Despite the billions set aside for private equity emerging manager programs, finding backers is still extremely tough for new groups. And it’s only getting tougher in an environment where the credit crunch and the dead IPO market are wreaking havoc on buyout returns. So who gets these dollars and how?
Altogether, Buyouts has identified at least eight institutional investors with emerging manager programs, as well as a dozen or so advisors that make a specialty of advising them on their selection—see table. Altogether at least $4.5 billion has been allocated for the purpose.
One thing for emerging managers to recognize early on is that institutions with these programs don’t necessarily define them the same way or have the same goals. For some, such as the
Beyond those differences, some investors actually define the term “emerging managers” in a way that precludes many groups from getting money. Peter Haabestad, a former investment banker at
Investors have also grown more selective when choosing emerging managers, given a credit crunch that has made many investment strategies obsolete. New firms face an environment of less leverage and little or negative income growth. They need to almost always show up at an investor’s door with an operations team, not just a strategy of “buy and hold until the market is willing to pay you a higher multiple than you paid six months prior,” said Dan Vene, a vice president with
How To Clear It
For their part, many investors say they’re surprised by the chutzpah of groups that show up trying to raise a first-time fund.
The main culprits appear to be investment bankers, consultants and hedge fund managers. “Investment bankers have been selling deals to funds and see how lucrative it can be,” said Russell Pennoyer of
The first step for many emerging managers is to get feedback from placement agents, communications consultants and even potential anchor investors, all of whom can provide an unvarnished view as to whether the concept has a chance. The story must make sense and offer something appealing, “and that’s often hard for people to figure out on their own,” said Pennoyer, noting that it can sometimes take years before a firm is ready to go to market.
That hurdle crossed, most new fund managers find that investors, even those with emerging manager programs, will only back experienced investment teams. Some of the questions would-be backers ask when deciding whom to include in their programs are: Have these people worked together before? Has the team invested together before? Is there a lot of turnover in the team? One example of a group whose experience working together clearly helped their fundraising is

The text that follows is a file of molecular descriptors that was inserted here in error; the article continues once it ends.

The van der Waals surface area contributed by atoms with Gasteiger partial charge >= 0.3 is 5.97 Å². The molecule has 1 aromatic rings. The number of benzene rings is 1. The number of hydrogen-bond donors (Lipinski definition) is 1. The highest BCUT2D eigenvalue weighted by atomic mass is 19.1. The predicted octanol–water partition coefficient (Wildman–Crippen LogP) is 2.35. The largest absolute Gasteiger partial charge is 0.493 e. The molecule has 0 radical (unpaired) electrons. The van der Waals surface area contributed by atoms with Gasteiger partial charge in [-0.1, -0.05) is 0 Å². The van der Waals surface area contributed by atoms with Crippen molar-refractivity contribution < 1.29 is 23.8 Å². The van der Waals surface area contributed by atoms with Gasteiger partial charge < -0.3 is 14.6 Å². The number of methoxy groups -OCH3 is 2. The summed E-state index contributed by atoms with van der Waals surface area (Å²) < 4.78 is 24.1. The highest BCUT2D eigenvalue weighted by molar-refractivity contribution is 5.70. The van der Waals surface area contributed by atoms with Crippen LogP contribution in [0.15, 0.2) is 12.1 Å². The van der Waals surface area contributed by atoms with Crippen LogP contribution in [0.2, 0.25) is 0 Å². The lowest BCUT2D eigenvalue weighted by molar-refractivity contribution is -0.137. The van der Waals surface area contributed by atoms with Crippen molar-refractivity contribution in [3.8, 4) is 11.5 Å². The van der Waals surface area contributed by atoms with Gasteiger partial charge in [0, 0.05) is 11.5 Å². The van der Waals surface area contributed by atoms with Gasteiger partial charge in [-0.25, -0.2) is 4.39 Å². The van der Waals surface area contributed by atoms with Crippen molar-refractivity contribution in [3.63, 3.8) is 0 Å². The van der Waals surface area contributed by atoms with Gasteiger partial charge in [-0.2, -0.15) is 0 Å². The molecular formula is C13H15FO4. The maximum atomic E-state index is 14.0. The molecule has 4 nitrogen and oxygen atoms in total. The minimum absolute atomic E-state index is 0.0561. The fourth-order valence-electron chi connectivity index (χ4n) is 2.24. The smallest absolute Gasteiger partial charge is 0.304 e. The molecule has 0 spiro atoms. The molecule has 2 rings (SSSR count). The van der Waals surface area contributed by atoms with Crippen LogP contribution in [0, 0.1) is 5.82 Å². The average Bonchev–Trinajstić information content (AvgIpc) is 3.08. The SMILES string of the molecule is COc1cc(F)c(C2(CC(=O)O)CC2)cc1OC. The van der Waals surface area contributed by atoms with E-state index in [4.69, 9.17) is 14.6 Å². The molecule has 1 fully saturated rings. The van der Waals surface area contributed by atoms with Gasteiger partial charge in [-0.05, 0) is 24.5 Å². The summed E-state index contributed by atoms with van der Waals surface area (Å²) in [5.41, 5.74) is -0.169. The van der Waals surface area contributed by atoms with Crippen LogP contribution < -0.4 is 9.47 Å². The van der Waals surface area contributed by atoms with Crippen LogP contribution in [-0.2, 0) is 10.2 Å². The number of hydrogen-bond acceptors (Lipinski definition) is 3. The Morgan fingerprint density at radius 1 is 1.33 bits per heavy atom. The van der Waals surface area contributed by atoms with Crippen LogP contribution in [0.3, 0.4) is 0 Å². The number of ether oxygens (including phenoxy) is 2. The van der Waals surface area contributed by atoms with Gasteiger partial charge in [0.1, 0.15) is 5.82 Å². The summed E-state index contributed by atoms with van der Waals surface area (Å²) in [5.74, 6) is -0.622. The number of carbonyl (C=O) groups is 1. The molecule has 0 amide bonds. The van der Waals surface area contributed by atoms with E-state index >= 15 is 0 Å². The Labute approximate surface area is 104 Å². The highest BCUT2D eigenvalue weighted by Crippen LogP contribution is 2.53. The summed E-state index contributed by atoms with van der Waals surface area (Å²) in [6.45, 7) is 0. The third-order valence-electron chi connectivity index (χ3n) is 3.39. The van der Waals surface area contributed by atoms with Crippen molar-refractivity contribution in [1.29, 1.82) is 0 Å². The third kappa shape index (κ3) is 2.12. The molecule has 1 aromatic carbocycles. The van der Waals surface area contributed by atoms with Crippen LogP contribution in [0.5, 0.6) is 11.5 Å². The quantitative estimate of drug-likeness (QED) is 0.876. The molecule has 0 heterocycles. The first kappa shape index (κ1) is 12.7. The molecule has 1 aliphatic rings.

One way to build a track record, of course, is to do one-off deals with one-off financing. Doing so, a firm can eventually accumulate enough of a track record to attract institutional money. Todd Robichaux and Doug Wheat formed Dallas-based
Along with a track record, groups that have already attracted some money from backers tend to have a much easier time getting more from an emerging managers program. An obvious starting point is the GP’s own commitment, which placement agents suggest should be a minimum of 5 percent of the fund.
Guardian Capital is also having an easier time on the fundraising trail thanks to anchor investor
A differentiated investment strategy, whether by sector or investment style, and deep industry knowledge and experience, are also essential to raising emerging-manager funds, sources said, because LPs already have so many investments in their portfolio. The emerging managers that are getting the commitments are the “groups that have a well-defined investment strategy consistently applied in a disciplined way with a cohesive team, producing strong realized results,” said Forum Capital Partners’s Stern.
That said, extremely narrow focuses can be a turnoff. Richmond, Va.-based
If a strategy is “too narrow you take a huge risk because the sector can just turn off,” said Grove Street’s Harris. The worst two funds Grove Street invested in during the past 10 years were both industry sector funds, including a buyout fund that had the misfortune to invest in telecom services circa 1999.